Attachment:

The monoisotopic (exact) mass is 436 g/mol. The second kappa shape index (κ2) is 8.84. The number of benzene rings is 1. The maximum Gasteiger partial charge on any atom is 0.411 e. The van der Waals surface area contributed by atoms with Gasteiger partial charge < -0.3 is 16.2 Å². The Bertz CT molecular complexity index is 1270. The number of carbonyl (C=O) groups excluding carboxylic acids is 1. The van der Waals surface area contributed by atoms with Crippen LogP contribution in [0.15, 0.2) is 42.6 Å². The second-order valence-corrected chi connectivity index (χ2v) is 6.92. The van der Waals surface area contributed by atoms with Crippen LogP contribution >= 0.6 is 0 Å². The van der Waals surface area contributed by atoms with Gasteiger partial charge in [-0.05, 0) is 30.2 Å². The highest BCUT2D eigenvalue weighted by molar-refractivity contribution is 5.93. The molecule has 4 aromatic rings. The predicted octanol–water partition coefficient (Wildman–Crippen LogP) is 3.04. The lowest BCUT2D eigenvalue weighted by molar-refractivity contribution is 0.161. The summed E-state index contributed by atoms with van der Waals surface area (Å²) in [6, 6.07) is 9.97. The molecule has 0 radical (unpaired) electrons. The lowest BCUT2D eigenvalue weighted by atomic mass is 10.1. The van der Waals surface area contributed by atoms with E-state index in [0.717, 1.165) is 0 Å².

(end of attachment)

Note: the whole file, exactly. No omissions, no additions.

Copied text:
The monoisotopic (exact) mass is 436 g/mol. The second kappa shape index (κ2) is 8.84. The number of benzene rings is 1. The maximum Gasteiger partial charge on any atom is 0.411 e. The van der Waals surface area contributed by atoms with Gasteiger partial charge < -0.3 is 16.2 Å². The Bertz CT molecular complexity index is 1270. The number of carbonyl (C=O) groups excluding carboxylic acids is 1. The van der Waals surface area contributed by atoms with Crippen LogP contribution in [0.15, 0.2) is 42.6 Å². The second-order valence-corrected chi connectivity index (χ2v) is 6.92. The van der Waals surface area contributed by atoms with Crippen LogP contribution >= 0.6 is 0 Å². The van der Waals surface area contributed by atoms with Gasteiger partial charge in [-0.05, 0) is 30.2 Å². The highest BCUT2D eigenvalue weighted by molar-refractivity contribution is 5.93. The molecule has 4 aromatic rings. The predicted octanol–water partition coefficient (Wildman–Crippen LogP) is 3.04. The lowest BCUT2D eigenvalue weighted by molar-refractivity contribution is 0.161. The summed E-state index contributed by atoms with van der Waals surface area (Å²) in [6, 6.07) is 9.97. The molecule has 0 radical (unpaired) electrons. The lowest BCUT2D eigenvalue weighted by atomic mass is 10.1. The van der Waals surface area contributed by atoms with E-state index in [0.717, 1.165) is 0 Å².